Saturday, 27 December 2008

Sodden Nigella.

On Christmas Day in the morning there we were sitting at the breakfast table recovering from the traditional French Christmas Eve meal the evening before, when my sister-in-law says: "Isn't that water leaking from your boiler?" I check. It is Christmas Day and there is water leaking from the boiler. Water has been leaking from the boiler for a few hours judging by the sodden state of the cookery books below. Delia is sodden, Jamie is sodden, Nigella, Nigel, Madhur, all sodding sodden.

Everyone stands back so I can take a closer look at the boiler. I am the resident DIY-er. The Frenchman offers to get the pipe wrench. Two joints - the in cold pipe and out hot pipe - are drip, drip, dripping. The dripping gets faster every time someone does the washing up or takes a shower. (Do not believe what they say about the French: for my lot, not spending an hour in the bathroom is out of the question.) The Frenchman tells La Belle Belle Fille to keep the showering short (30 minutes is her usual average). I say: "Well, I'm pretty confident I could change the washers, but if it all went horribly is Christmas Day." We stick a Tupperware underneath the drips and dig out the telephone number of Monsieur Mustapha our saviour plumber.

This feels like a last straw, but I said that about the last leak two days before Christmas when the washing machine pipe popped off and flooded the kitchen. In the last seven years we have been flooded on at least six times from various upstairs neighbours, had two mains pipes burst in our apartment, and leaks all over the place, some at the same time and almost always at weekends or holidays. These two are the seventh and eight washers to go in the past six weeks. This is more than coincidence or bad luck. Something is very wrong.

Standing in front of the boiler holding sodden Delia in one hand and a wrench in the other I am tempted to hit something. But it is Christmas Day; the Frenchman is looking at me wondering if I'll cry or scream or hit something and, I suspect, wondering who will prepare and cook the large castrated bird we have for lunch if I lose it.

I can hear water plopping into the Tupperware and think of Chinese water torture. This, for no particular reason apart from random thought association, brings to mind a friend who has been kidnapped and is being held hostage in Somalia. I put sodden Delia on sodden Nigella and sodden Jamie, hand back the wrench and shrug. "Worse things happen," I say. Was that a general sigh of relief or the boiler hissing at me?

Wednesday, 24 December 2008


I cannot write more. The in-laws are here and they'll be out-laws if the Frenchman catches me posting. On second thoughts....(only joking)!

Monday, 22 December 2008

Christmas Crackers

At La Fille's school Christmas Party the headmistress made all the children line up in a group in the playground and sing a few songs. Parents were ordered not to clap between songs, not to sing along, and not to approach their child to take photographs. I did not hear her instructions above the hubbub of excited children and did all three.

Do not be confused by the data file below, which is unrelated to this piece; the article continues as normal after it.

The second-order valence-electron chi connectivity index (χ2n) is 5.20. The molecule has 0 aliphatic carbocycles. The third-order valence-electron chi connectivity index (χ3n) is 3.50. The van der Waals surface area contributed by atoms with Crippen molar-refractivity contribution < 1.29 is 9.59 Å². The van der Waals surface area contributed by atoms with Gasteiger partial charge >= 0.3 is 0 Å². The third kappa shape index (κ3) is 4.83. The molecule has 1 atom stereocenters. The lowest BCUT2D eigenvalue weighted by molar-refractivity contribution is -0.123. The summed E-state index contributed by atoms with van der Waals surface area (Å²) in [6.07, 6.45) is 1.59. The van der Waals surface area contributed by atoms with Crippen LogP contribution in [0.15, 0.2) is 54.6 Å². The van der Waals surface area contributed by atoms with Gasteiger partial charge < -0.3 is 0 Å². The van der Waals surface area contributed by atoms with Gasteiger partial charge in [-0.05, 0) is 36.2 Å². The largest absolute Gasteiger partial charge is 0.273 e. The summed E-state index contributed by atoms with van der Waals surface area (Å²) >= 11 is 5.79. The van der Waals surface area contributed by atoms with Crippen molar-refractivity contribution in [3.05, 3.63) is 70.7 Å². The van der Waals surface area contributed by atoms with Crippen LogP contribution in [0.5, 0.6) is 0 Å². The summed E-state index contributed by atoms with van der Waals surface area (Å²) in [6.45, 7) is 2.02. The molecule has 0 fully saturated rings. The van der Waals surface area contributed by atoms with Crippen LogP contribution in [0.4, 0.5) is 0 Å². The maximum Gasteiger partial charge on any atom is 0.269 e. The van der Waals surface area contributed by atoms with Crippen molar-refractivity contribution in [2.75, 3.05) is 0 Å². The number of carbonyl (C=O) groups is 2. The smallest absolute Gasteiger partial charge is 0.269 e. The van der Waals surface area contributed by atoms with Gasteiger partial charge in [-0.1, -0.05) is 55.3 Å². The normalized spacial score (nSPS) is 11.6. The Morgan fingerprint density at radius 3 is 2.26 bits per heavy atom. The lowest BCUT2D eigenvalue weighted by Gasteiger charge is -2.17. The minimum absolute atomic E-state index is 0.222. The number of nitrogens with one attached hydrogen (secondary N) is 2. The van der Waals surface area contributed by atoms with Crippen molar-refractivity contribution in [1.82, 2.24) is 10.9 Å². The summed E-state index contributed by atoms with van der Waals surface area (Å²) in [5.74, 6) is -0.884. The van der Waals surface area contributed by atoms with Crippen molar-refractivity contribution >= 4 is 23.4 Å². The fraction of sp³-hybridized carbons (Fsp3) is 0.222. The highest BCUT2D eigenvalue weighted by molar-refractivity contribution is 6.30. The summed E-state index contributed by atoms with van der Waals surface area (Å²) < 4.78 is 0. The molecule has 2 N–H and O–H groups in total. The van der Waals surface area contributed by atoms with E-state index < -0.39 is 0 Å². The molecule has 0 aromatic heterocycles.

The first song was about being 'mad about chocolate', the second about three lambs from a merry-go-round getting lost in the snow. Then the children sang a song about writing to Father Christmas to ask for various musical instruments. One of the verses calls for a request for 'clochettes' or bells that go ting-a-ling-a-ling. La Fille sang 'clochards', which means 'tramps'. In short, La Fille, following in her mother's gaffe-prone footsteps, announced to all and sundry that she wanted Father Christmas to bring her some down-and-outs.

If anyone can send me some good old fashioned English Christmas Carols I'd be very grateful...and relieved.

Friday, 19 December 2008

Pound of Flesh

The Frenchman is demonstrating a certain schadenfreude about sorry state of the British pound. Evidence: he is now very keen to go to London for the sales.

For the rest of us living in the Eurozone but paid - when indeed paid - in nicker into banks in Her Majesty's realm, it is not good right now; though admittedly not half as bad as having your home repossessed or losing your job. I read that some are saying the currency slide is not an unmitigated disaster for Great Britain Ltd. Certainly the Frenchman is not alone in his rush to cross the Channel; everyone I know and their friends and friends' friends are planning to jump on the Eurostar and do the Christmas and January sales now that their shiny euros go further. That should get things going again.

Here, the Frenchman is not just verging on gleeful but has turned into a living, breathing Shakespearean Shylock. As it is December, I have to cough up my share of our joint income tax bill for last year. The problem is I don't have enough money in my French bank account to do this and I'm not planning on transferring money from the UK any time soon while the euro is at the rate it is and the French bank continues to levy hefty charges for accepting my hard-earned. So my dear husband says I can give him the money in Sterling, but as I point out that's no great favour as the tax bill is in euros and if he wants it in Sterling the exchange rate is still the exchange rate. Aha, he says but he's willing to offer me a "preferential rate"; not you understand the approximated rate at which we have previously done our exchanges and not, admittedly, the parlous current rate, but something in between. Yesterday he offered me one figure; today another, lower one. Then this evening I said: "Shall I just keep the money I owe you in pounds in my bank and you can spend them in London?" and he replied: "Well, that depends on the exchange you're offering." I do hope he was joking but sometimes it is difficult to tell.